Rea­son to Believe: Ratio­nal Expla­na­tions of Ortho­dox Jew­ish Faith

Chaim Jachter
  • Review
By – September 14, 2017

Rea­son to Believe: Ratio­nal Expla­na­tions of Ortho­dox Jew­ish Faith by Chaim Jachter | Jew­ish Book Coun­cil

In Rea­son to Believe, Rab­bi Chaim Jachter, a Jew­ish divorce admin­is­tra­tor, mem­ber of a Rab­bini­cal court, and Jew­ish day school edu­ca­tor, presents com­pelling rea­sons why Ortho­dox Jew­ish belief is far more rea­son­able than sec­u­lar per­spec­tives on the world and Torah.” Through­out the book, he mar­shals an impres­sive num­ber of sources and anec­dotes in sup­port of his posi­tion, that chal­lenge the read­er to eval­u­ate his or her views regard­ing faith and tra­di­tion­al observance.

By R. Jachter’s own admis­sion, for any of the argu­ments con­tained in this vol­ume to prove con­clu­sive to some­one whose belief is either shal­low” or non-exis­tent, an indi­vid­ual must at least be hon­est­ly open to the pos­si­bil­i­ty of deep­en­ing their faith in God and Judaism. All the arti­cles and argu­ments in the world can­not con­vince some­one to con­nect to HaShem and Torah unless he is will­ing to take the first step to elim­i­nate nois­es” that cre­ate a bar­ri­er between him­self and the Kol Dema­ma Daka (the still small voice; a ref­er­ence to I Kings 19:12 where­by God Instructs His prophet Eli­jah that the best way to reach peo­ple is by sub­tle inter­ac­tion rather than impres­sive, pyrotech­ni­cal, mirac­u­lous dis­plays).” R. Jachter sounds a sim­i­lar theme when he argues that hid­den mir­a­cles are more impact­ful than overt ones: A mir­a­cle per­formed with­in the fab­ric of our dai­ly lives is deep­er and more sig­nif­i­cant than a mir­a­cle that dis­rupts the del­i­cate bal­ance of the world’s nat­ur­al order.” But only a per­son who is seek­ing to iden­ti­fy such a mir­a­cle” can be moved by it.

There­fore, the effec­tive­ness of the book’s argu­ments all depend upon the read­er being pre­pared to accept a par­tic­u­lar point of view, rather than becom­ing con­vinced of the virtues of belief and obser­vance in spite of any per­son­al reser­va­tions. In oth­er words, the proofs that R. Jachter offers are cir­cum­stan­tial rather than overt, stand-alone” indi­ca­tions of the exis­tence of a Divine Pres­ence involv­ing Him­self in human affairs, and as such the indi­vid­ual argu­ments will not nec­es­sar­i­ly make the case.”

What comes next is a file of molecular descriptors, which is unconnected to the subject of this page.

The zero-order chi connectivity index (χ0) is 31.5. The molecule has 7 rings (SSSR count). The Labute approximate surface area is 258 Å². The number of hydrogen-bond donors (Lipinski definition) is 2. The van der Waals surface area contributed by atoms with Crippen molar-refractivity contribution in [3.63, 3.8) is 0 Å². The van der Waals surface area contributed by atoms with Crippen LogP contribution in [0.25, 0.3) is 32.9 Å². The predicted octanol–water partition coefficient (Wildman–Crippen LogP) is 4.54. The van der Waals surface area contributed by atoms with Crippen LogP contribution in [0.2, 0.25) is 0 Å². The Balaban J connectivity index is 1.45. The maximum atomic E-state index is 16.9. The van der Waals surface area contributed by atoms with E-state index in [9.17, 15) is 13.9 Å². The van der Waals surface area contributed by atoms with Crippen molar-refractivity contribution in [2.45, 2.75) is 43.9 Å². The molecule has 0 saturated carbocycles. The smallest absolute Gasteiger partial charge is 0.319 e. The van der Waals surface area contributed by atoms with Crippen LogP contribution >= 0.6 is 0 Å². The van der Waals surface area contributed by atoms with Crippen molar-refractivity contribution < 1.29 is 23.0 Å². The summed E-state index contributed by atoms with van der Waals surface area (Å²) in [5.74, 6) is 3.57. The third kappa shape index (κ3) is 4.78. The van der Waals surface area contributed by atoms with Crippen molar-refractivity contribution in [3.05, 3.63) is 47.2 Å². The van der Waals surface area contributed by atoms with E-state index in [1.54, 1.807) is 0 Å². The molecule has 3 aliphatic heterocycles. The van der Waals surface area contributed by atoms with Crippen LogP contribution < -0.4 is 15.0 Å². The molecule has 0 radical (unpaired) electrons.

While the indi­vid­ual exam­ples R. Jachter offers as proof of divine exis­tence (a cal­cu­la­tion of the time that elapsed between the era of pro­ton anti-pro­ton for­ma­tion and the for­ma­tion of the first sta­ble mat­ter offers a sophis­ti­cat­ed way to sub­stan­ti­ate the age of the uni­verse and human­i­ty as per the Torah’s account; the results of the 1948 Unit­ed Nations vote to approve the estab­lish­ment of the State of Israel were con­sid­ered high­ly unlike­ly and prob­a­bly could nev­er be repli­cat­ed) might not prove ulti­mate­ly con­vinc­ing, there is some­thing to be said about the weight of the cumu­la­tive argu­ments. In oth­er words, the pre­pon­der­ance of such proofs gain grav­i­tas by their col­lec­tive weight, and there­fore one should be forced to con­sid­er not only each idea on its own, but as part of a greater whole, as rep­re­sent­ed by the book in its totality.

Final­ly, when it comes to faith, per­haps it is unrea­son­able to expect that some­one can sim­ply become con­vinced through dis­cus­sion and argu­men­ta­tion. Per­haps the key is expe­ri­en­tial rather than cog­ni­tive. Log­ic and rea­son appear to be anti­thet­i­cal to the ulti­mate ques­tion of God’s exis­tence and con­cern in our affairs. The best that we can hope for is a super­struc­ture that will sup­port one’s leap of faith, should we choose to make it. And R. Jachter has cer­tain­ly suc­ceed­ed in pro­vid­ing such a scaffolding.

Yaakov (Jack) Biel­er was the found­ing Rab­bi of the Kemp Mill Syn­a­gogue in Sil­ver Spring, MD until his retire­ment in 2015. He has been asso­ci­at­ed with Jew­ish day school edu­ca­tion for over thir­ty years. R. Biel­er served as a men­tor for the Bar Ilan Uni­ver­si­ty Look­stein Cen­ter Prin­ci­pals’ Sem­i­nar and he has pub­lished and lec­tured exten­sive­ly on the phi­los­o­phy of Mod­ern Ortho­dox education.

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